There is just over a month to go before my debut album ‘Palimpsest’ is released on 08/01/2016. In the run-up to the release I want to give a bit of background info about the different tracks, and how they came into being. Starting with…The Book of David.
Around two years ago whilst on tour, I was staying at a friend’s house in Cardiff when I woke up in the middle of the night, with a bass line in my head. It was most definitely being played on a harpsichord, with a finger click backbeat. So I sang it into my phone, nice and croaky, and promptly fell back to sleep. When I awoke and listened to the recording (after having a chuckle at the 3am quality recording) I realised that this was ‘The Book of David’. And so the album began.
This track is a cornerstone of the whole album, and indeed there would be no album without it. It is both true and imaginary, has happened and is happening, was written and is being written. In historical terms, David is the Son of Jesse, seduces Bathsheba, and is quoted by many musicians from Josquin des Prez to Leonard Cohen – so I think we are in good company. Indeed I originally thought the album may be called The Book of David – but American artists Dj Quik put paid to that – much to my chagrin, he released Book of David in 2011.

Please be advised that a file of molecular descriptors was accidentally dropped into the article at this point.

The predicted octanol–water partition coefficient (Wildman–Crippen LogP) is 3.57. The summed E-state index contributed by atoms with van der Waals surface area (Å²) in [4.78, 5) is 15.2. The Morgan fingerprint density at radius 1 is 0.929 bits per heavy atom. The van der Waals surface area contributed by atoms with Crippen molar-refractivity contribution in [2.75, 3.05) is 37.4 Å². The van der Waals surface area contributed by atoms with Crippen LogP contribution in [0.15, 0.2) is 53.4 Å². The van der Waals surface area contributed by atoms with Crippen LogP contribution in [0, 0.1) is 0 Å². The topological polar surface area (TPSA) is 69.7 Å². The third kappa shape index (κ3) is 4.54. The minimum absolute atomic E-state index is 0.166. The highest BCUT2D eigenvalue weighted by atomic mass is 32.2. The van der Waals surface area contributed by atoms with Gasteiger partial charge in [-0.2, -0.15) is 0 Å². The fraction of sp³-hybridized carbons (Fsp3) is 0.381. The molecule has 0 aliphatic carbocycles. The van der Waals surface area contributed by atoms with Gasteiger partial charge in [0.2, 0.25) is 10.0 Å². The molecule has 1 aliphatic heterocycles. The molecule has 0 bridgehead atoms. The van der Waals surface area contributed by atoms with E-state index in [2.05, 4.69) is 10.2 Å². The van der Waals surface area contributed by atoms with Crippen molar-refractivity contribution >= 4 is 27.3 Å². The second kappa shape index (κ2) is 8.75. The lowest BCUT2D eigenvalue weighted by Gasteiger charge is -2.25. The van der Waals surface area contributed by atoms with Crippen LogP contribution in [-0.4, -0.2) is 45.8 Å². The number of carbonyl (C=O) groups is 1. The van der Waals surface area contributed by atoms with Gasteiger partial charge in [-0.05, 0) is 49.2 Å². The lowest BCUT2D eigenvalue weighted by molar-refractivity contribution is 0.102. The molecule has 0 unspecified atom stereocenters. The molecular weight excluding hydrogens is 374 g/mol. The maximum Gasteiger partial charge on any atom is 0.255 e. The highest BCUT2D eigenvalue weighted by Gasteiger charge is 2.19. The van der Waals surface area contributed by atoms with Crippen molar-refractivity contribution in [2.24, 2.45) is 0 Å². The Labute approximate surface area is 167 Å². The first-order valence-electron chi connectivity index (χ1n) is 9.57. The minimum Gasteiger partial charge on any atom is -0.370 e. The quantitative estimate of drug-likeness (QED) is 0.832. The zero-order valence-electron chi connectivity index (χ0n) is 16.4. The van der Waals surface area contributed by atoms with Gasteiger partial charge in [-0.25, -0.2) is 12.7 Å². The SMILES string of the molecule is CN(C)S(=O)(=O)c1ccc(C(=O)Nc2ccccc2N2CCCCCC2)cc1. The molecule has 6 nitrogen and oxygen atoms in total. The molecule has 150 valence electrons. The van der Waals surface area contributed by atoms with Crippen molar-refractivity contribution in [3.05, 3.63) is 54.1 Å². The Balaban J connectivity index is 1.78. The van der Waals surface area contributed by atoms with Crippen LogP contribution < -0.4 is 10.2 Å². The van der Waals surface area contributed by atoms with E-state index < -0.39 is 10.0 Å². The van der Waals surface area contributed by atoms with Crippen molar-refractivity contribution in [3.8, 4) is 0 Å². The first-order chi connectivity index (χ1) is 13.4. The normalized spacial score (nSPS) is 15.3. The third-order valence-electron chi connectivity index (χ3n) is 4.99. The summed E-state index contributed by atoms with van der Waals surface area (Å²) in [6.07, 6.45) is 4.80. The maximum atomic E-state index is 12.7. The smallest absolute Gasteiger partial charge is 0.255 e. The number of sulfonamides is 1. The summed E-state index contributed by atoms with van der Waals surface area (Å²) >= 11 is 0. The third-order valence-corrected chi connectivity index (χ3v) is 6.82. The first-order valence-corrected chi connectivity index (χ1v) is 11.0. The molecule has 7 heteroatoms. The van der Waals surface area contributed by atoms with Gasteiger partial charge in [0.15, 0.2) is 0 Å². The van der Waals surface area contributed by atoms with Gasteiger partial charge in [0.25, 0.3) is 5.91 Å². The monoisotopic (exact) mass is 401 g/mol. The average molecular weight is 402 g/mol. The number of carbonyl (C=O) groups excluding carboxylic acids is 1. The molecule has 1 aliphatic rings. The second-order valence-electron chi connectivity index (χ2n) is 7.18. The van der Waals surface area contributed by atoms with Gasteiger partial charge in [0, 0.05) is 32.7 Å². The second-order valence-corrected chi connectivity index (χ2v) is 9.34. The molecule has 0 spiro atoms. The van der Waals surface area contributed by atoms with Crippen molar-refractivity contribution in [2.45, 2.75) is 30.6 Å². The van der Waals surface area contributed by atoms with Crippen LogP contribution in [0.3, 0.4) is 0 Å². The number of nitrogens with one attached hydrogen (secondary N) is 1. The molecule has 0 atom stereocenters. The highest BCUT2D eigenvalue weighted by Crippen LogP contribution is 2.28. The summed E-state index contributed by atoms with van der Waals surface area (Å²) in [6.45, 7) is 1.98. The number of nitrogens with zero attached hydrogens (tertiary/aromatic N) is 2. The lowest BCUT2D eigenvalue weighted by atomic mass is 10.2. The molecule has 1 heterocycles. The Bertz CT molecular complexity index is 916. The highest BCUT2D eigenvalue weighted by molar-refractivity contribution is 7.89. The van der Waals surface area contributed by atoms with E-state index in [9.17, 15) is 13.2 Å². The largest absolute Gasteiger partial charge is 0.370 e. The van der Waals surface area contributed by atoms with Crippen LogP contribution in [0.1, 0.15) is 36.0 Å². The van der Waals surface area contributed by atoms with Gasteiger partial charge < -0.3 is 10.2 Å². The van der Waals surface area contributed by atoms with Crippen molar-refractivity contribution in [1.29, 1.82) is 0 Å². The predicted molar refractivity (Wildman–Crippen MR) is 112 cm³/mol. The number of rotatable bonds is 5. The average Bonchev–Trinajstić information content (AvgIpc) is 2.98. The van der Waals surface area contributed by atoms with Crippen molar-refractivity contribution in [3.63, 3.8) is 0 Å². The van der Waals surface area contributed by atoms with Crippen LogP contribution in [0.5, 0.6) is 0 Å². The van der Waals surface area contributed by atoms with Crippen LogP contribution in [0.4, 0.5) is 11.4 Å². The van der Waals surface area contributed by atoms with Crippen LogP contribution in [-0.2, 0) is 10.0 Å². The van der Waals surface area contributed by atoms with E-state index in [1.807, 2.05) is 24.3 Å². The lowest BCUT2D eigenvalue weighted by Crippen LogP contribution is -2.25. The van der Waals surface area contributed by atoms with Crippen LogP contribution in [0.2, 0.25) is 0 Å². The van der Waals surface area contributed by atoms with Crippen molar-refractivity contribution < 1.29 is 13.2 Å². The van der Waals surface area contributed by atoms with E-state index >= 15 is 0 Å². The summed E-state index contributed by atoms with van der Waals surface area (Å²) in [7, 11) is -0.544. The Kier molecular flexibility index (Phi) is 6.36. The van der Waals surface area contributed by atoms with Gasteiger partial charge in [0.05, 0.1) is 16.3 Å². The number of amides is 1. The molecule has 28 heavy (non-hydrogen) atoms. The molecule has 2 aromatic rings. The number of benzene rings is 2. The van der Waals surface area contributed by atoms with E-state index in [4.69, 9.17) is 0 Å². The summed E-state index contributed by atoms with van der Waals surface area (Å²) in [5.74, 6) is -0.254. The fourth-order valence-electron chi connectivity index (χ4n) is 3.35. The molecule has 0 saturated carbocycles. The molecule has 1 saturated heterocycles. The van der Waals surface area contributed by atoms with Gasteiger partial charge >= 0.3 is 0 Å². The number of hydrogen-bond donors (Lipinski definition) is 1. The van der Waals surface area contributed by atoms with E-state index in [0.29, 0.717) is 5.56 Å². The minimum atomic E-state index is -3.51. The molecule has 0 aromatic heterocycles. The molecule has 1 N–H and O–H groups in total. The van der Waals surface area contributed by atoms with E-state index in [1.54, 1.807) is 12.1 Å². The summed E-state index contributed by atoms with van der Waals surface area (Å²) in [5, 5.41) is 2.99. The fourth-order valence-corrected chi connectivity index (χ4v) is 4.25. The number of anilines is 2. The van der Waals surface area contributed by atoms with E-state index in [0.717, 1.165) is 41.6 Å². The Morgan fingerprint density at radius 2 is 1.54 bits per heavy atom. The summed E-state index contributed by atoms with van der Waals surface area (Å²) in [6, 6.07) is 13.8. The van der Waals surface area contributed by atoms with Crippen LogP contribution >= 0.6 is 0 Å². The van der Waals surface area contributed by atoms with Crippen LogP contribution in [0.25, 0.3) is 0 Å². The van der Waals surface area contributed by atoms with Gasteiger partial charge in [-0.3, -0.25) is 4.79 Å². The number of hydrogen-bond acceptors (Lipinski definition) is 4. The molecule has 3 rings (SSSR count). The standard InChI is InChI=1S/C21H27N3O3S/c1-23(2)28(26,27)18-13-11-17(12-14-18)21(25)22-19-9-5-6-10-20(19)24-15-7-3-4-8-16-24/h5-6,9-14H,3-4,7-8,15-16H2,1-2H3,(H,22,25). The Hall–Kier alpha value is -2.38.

In terms of instrumentation, tracking down a harpsichord with zero budget is fairly tricky. After a fair bit of badgering, I was allowed access to a harpsichord at Prifysgol Bangor/University of Bangor, North Wales. It was one of the hottest days on the year, so I off trundled, ready for my 2 hour time slot. Of course on arrival, things had to follow a slightly different plan, due to a bit of a mix-up. The only harpsichord available was in a large hall where they were setting up for a final year recital in exactly 30 minutes. The harpsichord was untuned, and I had no time to check the position of the mic. So I recorded the three different harpsichord parts in 10 minutes, in a cold sweat, whilst the kind young chap who had let me in quietly continued putting out audience chairs in rows. If you listen very carefully, you might be able to hear him!